How eco-anxious shoppers can really make an impact
With conscious consumerism becoming ever more in vogue, Abi Jackson offers some suggestions for better spending
Worried about the state of the world right now? Some 34% of adults say they have eco-anxiety, while 29% feel overwhelmed by the climate crisis, a recent survey by Triodos Bank revealed.
A 2018 survey by Mental Health Foundation, meanwhile, found 39% of parents are concerned their children are becoming more anxious about world and national events.
Amidst all the doom and gloom talk, it can be easy to feel hopeless.
But could there be things we can do, in our own day-to-day lives to help encourage positive change, and improve our own mindsets and moods?
For more and more people, this means being a more conscious consumer.
We can only work with what our circumstances allow of course, but embracing the actions we can realistically make, no matter how small they seem, all adds up - helping reduce environmental impact, bolstering community connections, and often our own wellbeing too.
Do good, feel good
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As Vicki Psarias, author of Mumboss and founder of Honest Mum (honestmum.com), put it following a shoutout on the topic on Twitter: "Helping the planet and buying more mindfully and in charity shops/second-hand shops has improved my own self-worth."
The eco mantra, 'reduce, recycle, reuse', is now a familiar term - but arguably 'reduce' is the most important of the three.
The last few decades may have been about throwaway fashion and constant upgrades, but now it's about investing more wisely.
This may mean buying less, being less wasteful, switching to more sustainable and planet-friendly brands - having a sense of control over our choices, and knowing we're using our influence as consumers as positively as we can, could help keep that spirit-sucking sense of doom in check.
Remember - nobody's perfect, and nobody should feel guilty if they can't afford the organic veg from the local farmers' market (or any other example that applies). It's about looking at our budgets and choices overall.
The rewards keep on coming
For Jo Threlfall, a Yorkshire-based freelance journalist, PR and blogger (ldmv.co.uk), becoming a more mindful shopper started as a way of cutting back so she could "put my money towards things that matter more to me".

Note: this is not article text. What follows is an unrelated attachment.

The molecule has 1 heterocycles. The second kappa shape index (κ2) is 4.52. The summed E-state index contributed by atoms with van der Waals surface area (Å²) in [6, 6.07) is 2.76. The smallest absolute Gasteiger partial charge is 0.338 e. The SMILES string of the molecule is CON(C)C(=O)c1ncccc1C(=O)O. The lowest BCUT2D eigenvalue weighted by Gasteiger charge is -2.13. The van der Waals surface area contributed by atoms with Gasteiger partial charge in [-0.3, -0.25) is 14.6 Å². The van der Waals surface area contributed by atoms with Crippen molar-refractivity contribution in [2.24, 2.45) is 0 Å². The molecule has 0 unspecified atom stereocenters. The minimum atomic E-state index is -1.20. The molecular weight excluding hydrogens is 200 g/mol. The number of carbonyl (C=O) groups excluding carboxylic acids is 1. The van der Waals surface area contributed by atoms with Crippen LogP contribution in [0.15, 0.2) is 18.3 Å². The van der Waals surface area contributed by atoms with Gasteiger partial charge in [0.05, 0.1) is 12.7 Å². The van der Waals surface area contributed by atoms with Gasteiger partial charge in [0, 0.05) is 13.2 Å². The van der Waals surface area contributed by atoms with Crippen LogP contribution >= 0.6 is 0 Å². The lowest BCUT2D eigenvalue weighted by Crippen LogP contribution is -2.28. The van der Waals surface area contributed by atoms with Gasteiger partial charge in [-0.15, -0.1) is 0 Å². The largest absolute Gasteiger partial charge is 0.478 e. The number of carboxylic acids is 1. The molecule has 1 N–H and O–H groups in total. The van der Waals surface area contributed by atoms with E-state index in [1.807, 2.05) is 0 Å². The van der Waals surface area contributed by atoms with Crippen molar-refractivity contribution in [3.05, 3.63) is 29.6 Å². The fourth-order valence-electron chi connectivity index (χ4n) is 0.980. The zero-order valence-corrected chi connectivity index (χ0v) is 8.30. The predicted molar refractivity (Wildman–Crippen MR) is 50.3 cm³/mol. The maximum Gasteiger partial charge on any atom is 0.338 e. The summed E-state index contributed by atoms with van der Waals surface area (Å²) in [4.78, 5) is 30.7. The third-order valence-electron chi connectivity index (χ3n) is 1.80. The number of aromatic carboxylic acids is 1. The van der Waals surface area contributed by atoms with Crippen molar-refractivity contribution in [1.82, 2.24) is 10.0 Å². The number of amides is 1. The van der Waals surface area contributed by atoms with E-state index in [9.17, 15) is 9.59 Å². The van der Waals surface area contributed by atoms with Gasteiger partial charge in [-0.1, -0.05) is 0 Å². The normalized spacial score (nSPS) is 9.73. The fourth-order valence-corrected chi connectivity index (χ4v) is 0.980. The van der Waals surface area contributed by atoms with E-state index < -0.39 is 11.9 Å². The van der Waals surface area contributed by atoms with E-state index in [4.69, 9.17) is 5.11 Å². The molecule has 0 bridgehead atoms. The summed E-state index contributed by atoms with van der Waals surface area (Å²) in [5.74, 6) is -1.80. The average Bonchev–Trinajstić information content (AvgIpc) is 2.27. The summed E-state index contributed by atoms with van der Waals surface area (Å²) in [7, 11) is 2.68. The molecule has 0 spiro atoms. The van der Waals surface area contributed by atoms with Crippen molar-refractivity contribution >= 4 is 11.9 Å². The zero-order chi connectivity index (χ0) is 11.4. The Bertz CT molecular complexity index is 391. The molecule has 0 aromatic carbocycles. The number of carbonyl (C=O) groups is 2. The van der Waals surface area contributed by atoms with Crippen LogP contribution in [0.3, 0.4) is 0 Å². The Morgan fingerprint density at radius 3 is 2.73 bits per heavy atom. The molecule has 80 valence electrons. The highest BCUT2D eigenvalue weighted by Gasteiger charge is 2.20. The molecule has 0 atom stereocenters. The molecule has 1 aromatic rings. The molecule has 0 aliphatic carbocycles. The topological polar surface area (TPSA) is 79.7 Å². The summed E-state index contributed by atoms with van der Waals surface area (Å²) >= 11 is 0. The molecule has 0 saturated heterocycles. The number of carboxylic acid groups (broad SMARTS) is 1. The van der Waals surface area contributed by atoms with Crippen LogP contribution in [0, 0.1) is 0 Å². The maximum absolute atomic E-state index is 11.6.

One of fashion-lover Threlfall's biggest shifts was around clothes, eschewing the high street for second-hand, charity shops and vintage.
It's more sustainable - and has brought knock-on personal rewards.
"I've always liked buying clothes that were one of a kind, and I found thrift items were much better quality than most garments online or on the high street. Some of my best finds this year have been jumpers around £7-12. I've also bought pinafore dresses and jumpsuits for around £15, which I've restyled throughout the year," says Threlfall.
"I wanted to make a positive change, which would help benefit my lifestyle and also protect the environment, as I noticed how much fast-fashion damages the planet," she adds.
"It has allowed me to put spare cash towards my health, such as getting a personal trainer and gym membership."
The joy of giving
Another motivation might be to trim back on consumerism so you can give a bit more to charity.
Beam (beam.org), a crowdfunding platform that helps get homeless people into stable, paid work - by funding skills and confidence-building initiatives, for example - has noticed the value in enabling people to feel more connected to where their donations are going.
"When you give to charity, it's easy for money to leave your bank account each month without engaging much with the issue you're supporting. We want to create a more personal connection between beneficiaries and supporters, in a way that benefits both sides," says Seb Barker, Beam co-founder and COO.
"For example, supporters receive email updates about the homeless people they've funded, including how they're progressing, and the difference their money has made.
"The feedback has been incredible, supporters love receiving these personal updates - they feel so much joy in knowing they've had a direct impact on a homeless person's life."